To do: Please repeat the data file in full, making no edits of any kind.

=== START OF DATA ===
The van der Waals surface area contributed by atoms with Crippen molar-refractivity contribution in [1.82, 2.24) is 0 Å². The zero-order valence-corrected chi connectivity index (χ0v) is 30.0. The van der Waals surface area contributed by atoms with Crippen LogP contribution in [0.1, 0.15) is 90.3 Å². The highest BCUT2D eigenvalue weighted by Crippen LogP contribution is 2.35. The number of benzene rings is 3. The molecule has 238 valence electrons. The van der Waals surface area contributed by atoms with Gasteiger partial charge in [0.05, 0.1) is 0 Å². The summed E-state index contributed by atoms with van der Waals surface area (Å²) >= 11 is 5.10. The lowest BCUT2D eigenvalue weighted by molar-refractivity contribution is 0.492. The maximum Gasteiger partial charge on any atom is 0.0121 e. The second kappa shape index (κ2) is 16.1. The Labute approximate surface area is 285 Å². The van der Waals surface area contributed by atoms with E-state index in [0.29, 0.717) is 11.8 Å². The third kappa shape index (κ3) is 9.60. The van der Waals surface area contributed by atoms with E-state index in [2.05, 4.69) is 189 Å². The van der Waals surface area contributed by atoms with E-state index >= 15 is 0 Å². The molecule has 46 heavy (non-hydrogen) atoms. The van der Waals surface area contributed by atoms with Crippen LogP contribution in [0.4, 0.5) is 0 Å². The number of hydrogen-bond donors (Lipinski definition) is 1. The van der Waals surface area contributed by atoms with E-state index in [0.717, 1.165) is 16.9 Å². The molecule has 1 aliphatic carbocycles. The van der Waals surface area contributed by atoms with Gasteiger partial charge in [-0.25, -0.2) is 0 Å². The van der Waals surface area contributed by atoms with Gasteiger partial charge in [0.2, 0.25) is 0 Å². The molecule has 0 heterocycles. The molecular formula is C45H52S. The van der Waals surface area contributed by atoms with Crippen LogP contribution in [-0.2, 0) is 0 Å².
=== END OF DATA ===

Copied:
The van der Waals surface area contributed by atoms with Crippen molar-refractivity contribution in [1.82, 2.24) is 0 Å². The zero-order valence-corrected chi connectivity index (χ0v) is 30.0. The van der Waals surface area contributed by atoms with Crippen LogP contribution in [0.1, 0.15) is 90.3 Å². The highest BCUT2D eigenvalue weighted by Crippen LogP contribution is 2.35. The number of benzene rings is 3. The molecule has 238 valence electrons. The van der Waals surface area contributed by atoms with Gasteiger partial charge in [0.05, 0.1) is 0 Å². The summed E-state index contributed by atoms with van der Waals surface area (Å²) >= 11 is 5.10. The lowest BCUT2D eigenvalue weighted by molar-refractivity contribution is 0.492. The maximum Gasteiger partial charge on any atom is 0.0121 e. The second kappa shape index (κ2) is 16.1. The Labute approximate surface area is 285 Å². The van der Waals surface area contributed by atoms with E-state index in [0.29, 0.717) is 11.8 Å². The third kappa shape index (κ3) is 9.60. The van der Waals surface area contributed by atoms with E-state index in [2.05, 4.69) is 189 Å². The van der Waals surface area contributed by atoms with E-state index >= 15 is 0 Å². The molecule has 46 heavy (non-hydrogen) atoms. The van der Waals surface area contributed by atoms with Crippen LogP contribution in [0.4, 0.5) is 0 Å². The number of hydrogen-bond donors (Lipinski definition) is 1. The van der Waals surface area contributed by atoms with E-state index in [0.717, 1.165) is 16.9 Å². The molecule has 1 aliphatic carbocycles. The van der Waals surface area contributed by atoms with Gasteiger partial charge in [-0.25, -0.2) is 0 Å². The van der Waals surface area contributed by atoms with Gasteiger partial charge in [0.2, 0.25) is 0 Å². The molecule has 0 heterocycles. The molecular formula is C45H52S. The van der Waals surface area contributed by atoms with Crippen LogP contribution in [-0.2, 0) is 0 Å².